He’s a pillar in the community. He’s done so much for everybody. It just amazes me that nobody has tried to help him.

—  Annice Brown, on her uncle Rocky Brown

Although evictions always posed a threat to public health, a surge in housing insecurity would be especially dangerous during a pandemic. A not yet peer-reviewed study by several researchers, including two from Johns Hopkins University, found that states that lifted their eviction moratoriums saw an estimated 433,700 excess people contract COVID-19 and 10,700 more people die from the virus.

Research also shows that Black families — who have disproportionately been the ones to sicken and die from the coronavirus — face eviction at higher rates than white families in Baltimore.

After courts resumed eviction proceedings in August, 1,308 evictions were carried out through September — compared with 4,012 evictions during the same period in 2019. Yet more than 47,000 failure-to-pay rent cases were filed in Maryland courts in those two months.

Housing advocates stress that court records do not capture the number of families who choose to move under threat of eviction — before their landlords file a case against them — rather than risk the damage a formal eviction would pose to their credit and ability to rent elsewhere.


Like Brown, Shantel Boykin was recently issued a notice to vacate from her home in Baltimore’s Brooklyn neighborhood — a step that her landlord, Heather Cedeno, said she took after Boykin built up months of back rent and utility and water payments.

Since the coronavirus hit, Boykin has been teleworking and her three boys have been learning online. With everyone home all day, Boykin says their water and utility costs have ballooned, causing her to fall behind on rent in May. Cedeno, though, said she hasn’t paid a full month’s rent since April and owes more than she claims.

Boykin also found out she’s ineligible to receive rental assistance from the city, since Cedeno doesn’t have a valid rental license — something Cedeno, a first-time landlord, said she only found out she needed when she learned Boykin had been declined assistance.

Cedeno said she’s tried to approach Boykin’s situation with compassion, but the house needs repairs and she doesn’t have an income to address them. Additionally, she’s going to foot the bill for the utility payments she said they have missed, since she’s the property owner.

“It’s not my desire to put a family out on the streets, but that’s my only option at this point,” she said.

With just weeks left to find a place to stay, Boykin said her kids have become preoccupied by their housing situation.


“’When are we moving? What’s going on? Is the property owner gonna fix the house for us?’ " Boykin said they’ll ask her. “We’re all just running around with our heads cut off, trying to get through, day by day.”

But Adam Skolnik, executive director of the Maryland Multi-Housing Association, said the 160 owners and managers of rental housing his organization represents also have been hit hard by the pandemic. As of mid-November, according to data Skolnik shared, roughly one in four of the more than 100,000 rental units association members own and manage were behind on rent, and around a third of those late residents owed multiple months’ rent.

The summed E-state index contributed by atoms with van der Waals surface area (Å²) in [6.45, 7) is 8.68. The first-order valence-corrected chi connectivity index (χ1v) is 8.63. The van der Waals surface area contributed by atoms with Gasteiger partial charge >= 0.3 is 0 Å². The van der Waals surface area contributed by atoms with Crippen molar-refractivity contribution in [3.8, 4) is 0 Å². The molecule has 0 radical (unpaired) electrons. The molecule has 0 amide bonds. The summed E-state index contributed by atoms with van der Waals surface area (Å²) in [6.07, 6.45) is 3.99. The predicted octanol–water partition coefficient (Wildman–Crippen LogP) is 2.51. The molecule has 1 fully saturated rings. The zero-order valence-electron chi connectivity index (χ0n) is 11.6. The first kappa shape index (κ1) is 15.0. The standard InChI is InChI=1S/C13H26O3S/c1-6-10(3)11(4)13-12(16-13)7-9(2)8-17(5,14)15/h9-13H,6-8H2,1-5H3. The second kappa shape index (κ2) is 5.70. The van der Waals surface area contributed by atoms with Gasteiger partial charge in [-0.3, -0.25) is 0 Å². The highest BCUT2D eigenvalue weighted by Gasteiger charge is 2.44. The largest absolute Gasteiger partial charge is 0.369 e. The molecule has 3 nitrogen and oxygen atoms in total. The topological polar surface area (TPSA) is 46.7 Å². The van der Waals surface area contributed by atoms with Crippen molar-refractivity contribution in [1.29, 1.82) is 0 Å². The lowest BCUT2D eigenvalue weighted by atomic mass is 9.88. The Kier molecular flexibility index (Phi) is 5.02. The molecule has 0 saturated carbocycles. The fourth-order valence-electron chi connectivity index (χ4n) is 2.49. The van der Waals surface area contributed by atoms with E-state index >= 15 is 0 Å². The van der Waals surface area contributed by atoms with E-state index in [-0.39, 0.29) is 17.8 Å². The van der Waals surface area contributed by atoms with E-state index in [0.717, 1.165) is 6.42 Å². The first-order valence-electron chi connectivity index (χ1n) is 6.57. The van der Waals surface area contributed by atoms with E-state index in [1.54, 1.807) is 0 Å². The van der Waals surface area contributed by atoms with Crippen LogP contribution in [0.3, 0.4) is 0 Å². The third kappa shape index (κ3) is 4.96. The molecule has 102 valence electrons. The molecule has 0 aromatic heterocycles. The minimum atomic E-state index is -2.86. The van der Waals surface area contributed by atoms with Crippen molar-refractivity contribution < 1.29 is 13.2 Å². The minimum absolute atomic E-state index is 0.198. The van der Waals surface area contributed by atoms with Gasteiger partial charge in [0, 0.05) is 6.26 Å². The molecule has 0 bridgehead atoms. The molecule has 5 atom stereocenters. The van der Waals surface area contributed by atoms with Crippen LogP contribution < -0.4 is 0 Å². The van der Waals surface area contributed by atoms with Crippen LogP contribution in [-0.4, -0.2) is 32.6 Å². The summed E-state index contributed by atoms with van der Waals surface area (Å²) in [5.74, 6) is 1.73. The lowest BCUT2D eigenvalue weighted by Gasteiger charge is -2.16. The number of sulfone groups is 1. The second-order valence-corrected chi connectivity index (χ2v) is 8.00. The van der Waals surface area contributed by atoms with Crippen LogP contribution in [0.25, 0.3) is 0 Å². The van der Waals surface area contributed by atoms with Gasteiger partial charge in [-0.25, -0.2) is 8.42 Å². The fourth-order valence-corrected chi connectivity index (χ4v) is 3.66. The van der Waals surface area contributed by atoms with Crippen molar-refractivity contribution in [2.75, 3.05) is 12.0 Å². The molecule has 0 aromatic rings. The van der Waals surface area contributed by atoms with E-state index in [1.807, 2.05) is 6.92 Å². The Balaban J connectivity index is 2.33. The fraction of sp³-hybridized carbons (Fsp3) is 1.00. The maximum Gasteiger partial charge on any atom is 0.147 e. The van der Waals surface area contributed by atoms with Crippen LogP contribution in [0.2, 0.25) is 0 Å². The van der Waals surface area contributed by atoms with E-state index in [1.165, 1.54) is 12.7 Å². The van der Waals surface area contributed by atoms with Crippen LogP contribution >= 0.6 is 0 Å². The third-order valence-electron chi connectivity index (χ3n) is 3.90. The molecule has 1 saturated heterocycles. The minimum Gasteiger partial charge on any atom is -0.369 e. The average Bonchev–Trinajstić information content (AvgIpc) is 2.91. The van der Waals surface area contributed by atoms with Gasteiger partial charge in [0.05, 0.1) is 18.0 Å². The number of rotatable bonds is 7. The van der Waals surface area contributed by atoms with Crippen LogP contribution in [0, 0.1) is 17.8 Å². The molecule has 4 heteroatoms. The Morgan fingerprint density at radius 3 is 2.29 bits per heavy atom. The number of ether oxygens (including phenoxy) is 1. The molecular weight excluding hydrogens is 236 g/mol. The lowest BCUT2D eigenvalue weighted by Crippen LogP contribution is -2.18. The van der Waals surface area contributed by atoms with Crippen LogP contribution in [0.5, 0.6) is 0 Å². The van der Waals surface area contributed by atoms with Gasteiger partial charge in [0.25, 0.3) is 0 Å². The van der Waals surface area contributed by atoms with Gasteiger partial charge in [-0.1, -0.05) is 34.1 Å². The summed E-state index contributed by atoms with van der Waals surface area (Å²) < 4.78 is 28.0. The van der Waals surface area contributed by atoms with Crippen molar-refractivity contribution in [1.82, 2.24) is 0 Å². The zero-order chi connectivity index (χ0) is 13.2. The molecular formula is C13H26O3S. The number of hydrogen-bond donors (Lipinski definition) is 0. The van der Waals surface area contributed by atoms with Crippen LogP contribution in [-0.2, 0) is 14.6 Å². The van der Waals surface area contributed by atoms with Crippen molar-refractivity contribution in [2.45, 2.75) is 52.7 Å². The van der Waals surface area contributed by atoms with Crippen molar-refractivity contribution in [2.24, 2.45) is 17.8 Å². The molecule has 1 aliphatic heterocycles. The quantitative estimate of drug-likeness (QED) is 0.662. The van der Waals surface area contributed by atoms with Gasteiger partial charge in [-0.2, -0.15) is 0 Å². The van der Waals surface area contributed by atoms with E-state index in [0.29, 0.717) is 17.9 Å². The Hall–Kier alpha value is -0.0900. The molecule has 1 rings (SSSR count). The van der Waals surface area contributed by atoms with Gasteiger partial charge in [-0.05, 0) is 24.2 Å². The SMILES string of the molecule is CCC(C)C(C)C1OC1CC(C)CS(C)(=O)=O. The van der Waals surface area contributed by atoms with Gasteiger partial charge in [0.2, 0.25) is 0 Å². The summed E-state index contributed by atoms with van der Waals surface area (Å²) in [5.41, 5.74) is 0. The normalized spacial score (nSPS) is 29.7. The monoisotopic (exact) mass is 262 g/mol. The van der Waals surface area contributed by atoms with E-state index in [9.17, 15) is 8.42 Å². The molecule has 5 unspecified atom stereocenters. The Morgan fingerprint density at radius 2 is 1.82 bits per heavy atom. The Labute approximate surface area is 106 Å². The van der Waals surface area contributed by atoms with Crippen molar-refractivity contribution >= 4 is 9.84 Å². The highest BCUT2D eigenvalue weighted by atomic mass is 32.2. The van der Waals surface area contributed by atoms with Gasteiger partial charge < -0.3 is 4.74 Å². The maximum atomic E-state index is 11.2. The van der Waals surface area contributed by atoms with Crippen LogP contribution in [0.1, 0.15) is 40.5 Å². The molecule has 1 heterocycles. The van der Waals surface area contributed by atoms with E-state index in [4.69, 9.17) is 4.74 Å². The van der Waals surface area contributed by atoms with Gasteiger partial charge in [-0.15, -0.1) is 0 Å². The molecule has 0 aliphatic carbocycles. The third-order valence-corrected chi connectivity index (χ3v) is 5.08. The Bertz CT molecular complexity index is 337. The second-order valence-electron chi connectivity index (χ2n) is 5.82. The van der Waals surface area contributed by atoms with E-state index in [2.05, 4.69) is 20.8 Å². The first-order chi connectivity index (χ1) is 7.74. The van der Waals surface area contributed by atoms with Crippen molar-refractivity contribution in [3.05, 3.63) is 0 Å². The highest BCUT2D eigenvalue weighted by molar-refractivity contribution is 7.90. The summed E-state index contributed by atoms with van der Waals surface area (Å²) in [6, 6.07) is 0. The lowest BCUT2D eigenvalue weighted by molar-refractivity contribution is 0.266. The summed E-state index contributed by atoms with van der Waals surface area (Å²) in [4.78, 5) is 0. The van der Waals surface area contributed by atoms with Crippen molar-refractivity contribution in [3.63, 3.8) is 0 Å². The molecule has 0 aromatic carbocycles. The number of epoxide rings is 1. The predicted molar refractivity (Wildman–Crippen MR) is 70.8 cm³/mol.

He said his members haven’t been afforded the same sympathy as tenants. Instead, they’ve been a “punching bag” for advocates and politicians, he said.

He compared the need for housing to that of the need for food and medical care.

“You haven’t heard any politician anywhere say, ‘Hospitals shouldn’t get paid.’ You haven’t heard anyone say Giant and Harris Teeter should be giving away all their food for free,” he said. “But you have heard politicians and advocates consistently say we should cancel the rent. Or landlords should wait for a year or for months and months and months to get paid.”

Public Justice Center attorney Zafar Shah said extra money from a federal stimulus package may arrive too late for many Marylanders facing eviction.

In the coming General Assembly session, Shah said legislators and housing advocates alike will focus on what will happen to the thousands of families facing eviction once Maryland’s moratorium expires with the state of emergency. But he said they also will push for broader reform to the state’s rent court system to incentivize landlords to seek other resolutions with their tenants before filing for eviction.


A bill that Democratic Del. Melissa Wells of Baltimore plans to introduce next session would give tenants time to prepare a defense before they go before a judge — and would give judges broader power to delay eviction in emergency cases.

“Because of the bigger cycle of poverty, we have to acknowledge and really look at some solutions to the essential items that everyone must have — shelter is that,” Wells said. “We should be looking at alternatives to make a system in which people can stay housed and in their homes or their apartments.”

In the meantime, though, Brown’s friends and family are working to find him and his wife a new place to live. After years of helping people who were down on their luck, Brown says, he never thought he’d be in the position where he’d be the one in need of assistance.

But no matter where he winds up, Brown says he will continue doing what he was called to do — serving his neighborhood.

“I’m not gonna give up on anything,” he said. “I’m not gonna let my community down.”